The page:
full & fair funding
School districts across the state adopt CSBA Full and Fair Funding Resolution
CSBA members call on Legislature to fund California public schools at the national average by 2020 and the average of the top 10 states by 2025
In last month’s newsletter, CSBA introduced the “Resolution Calling for Full and Fair Funding of California’s Public Schools.” Since then, school districts and county offices of education throughout the state have adopted this resolution, joining a movement demanding full and fair funding that provides the access, resources and supports required to provide a high-quality education for all public school students.

Despite having the sixth largest economy in the world and the highest gross domestic product of any state, California spends significantly less per pupil than almost every other state.

In 1970, California funded schools at $400 per student above the national average — roughly $2,600 in today’s money. Today, California now ranks 41st nationally in per-pupil funding at nearly $2,000 per student below the national average and nearly $7,000 per student below the average of the top 10 states. The state also ranks 45th nationally in the percentage of taxable income spent on education, 45th in pupil–teacher ratios and 48th in pupil–staff ratios.

“Full and fair funding has to be the number one issue that we take on,” said CSBA President Mike Walsh. “While the Local Control Funding Formula has now reached its target funding in Gov. Brown’s 2018–19 budget proposal, it simply does not meet the needs of our students. There is still an incredibly important conversation to be had with the Legislature.”

For most school districts, LCFF simply restored funding to the pre-recession levels of 2007, doing little to close the funding gap between California and other states. Funding has not substantially increased, on an inflation-adjusted basis, for more than a decade.

A lack of adequate funding from LCFF is one reason trustees have adopted the Full and Fair Funding Resolution. “Our board felt that supporting the resolution was important because we truly have been one of the districts in California that have been ‘losers’ with LCFF funding,” said Laura Pearson, board president for Castaic Union School District, a small K-8 district that has had to cut programs and electives, increase class sizes, lay off teachers and, in Pearson’s words, “be creative.”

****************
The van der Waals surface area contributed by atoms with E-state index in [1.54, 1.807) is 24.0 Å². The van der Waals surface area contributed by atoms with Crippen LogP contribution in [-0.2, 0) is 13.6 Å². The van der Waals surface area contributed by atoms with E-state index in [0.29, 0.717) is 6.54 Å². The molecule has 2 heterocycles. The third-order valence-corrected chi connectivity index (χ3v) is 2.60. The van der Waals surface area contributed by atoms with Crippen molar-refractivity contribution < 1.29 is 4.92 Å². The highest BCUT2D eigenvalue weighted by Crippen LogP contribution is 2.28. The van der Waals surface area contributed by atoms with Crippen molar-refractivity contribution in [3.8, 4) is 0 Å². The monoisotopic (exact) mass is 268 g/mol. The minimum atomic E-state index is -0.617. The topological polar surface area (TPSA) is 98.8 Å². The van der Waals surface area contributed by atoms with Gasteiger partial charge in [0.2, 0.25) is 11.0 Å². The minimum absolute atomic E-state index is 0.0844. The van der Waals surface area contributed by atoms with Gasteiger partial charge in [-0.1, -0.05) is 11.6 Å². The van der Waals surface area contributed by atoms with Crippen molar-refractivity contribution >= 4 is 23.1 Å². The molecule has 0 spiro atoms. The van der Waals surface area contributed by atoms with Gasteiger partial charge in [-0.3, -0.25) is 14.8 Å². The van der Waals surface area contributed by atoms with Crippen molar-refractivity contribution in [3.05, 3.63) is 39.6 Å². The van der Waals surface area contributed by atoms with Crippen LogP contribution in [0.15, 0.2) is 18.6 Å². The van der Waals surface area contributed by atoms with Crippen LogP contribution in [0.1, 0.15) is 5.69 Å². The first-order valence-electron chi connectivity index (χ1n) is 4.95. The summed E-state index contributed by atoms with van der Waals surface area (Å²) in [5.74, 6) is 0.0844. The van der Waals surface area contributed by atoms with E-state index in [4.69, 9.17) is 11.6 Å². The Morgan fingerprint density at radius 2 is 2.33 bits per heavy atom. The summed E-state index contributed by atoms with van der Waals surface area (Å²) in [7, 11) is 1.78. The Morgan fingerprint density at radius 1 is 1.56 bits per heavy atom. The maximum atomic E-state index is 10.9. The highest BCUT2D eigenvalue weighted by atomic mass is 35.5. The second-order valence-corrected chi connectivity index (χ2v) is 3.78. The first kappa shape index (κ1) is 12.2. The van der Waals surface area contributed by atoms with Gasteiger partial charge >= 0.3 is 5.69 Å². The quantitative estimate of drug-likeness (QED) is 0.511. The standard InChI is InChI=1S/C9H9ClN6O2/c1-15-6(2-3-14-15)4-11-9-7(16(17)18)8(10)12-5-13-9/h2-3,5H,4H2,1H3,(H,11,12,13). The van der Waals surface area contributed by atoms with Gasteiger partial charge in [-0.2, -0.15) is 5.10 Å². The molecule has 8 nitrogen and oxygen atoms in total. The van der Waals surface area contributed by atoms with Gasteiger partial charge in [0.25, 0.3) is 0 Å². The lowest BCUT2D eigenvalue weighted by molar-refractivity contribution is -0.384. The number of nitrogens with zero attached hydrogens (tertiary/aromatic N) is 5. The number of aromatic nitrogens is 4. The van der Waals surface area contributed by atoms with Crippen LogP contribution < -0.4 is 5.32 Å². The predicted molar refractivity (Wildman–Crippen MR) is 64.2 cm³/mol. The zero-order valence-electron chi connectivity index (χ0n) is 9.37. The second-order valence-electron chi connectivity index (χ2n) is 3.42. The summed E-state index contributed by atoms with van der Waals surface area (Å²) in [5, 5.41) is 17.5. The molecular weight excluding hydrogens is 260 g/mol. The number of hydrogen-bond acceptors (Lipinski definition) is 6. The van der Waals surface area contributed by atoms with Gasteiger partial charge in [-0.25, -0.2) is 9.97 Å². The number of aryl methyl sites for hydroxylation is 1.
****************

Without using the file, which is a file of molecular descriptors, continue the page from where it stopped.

“An increase in funding would mean that we could do what was right for kids,” she added.

Others cite upcoming costs related to the pension crisis as a reason to adopt this resolution. “We’re managing well at this point with the funding we’re getting, but we know that we expect to have to make cuts when the pension fund contributions get larger,” said Jim Merrill, board president for Ocean View School District in Ventura County.

There are myriad reasons that districts and COEs are adopting the resolution, and they all have one thing in common: the future prosperity of California depends on the successful education of today’s future leaders.

“At my board meetings, there are continual conversations about how can we maintain certain levels of service,” said John Gordon, board president for Galt Joint Unified Elementary School District. “How can you remain competitive with neighboring school districts regarding the certificated salary schedule, especially with a teacher shortage? How can we adjust our budget while facing the CalSTRS and CalPERS increases? What are the impacts to minimum wage increases? How can we adequately provide technology to our students as well as the costs associated (infrastructure, licenses, replacement) with integrating it in our schools? The message needs to get out there that California must do better.”

To view the Resolution and more resources including an FAQ and detailed infographic on Full and Fair Funding, visit csba.org/FullandFairFunding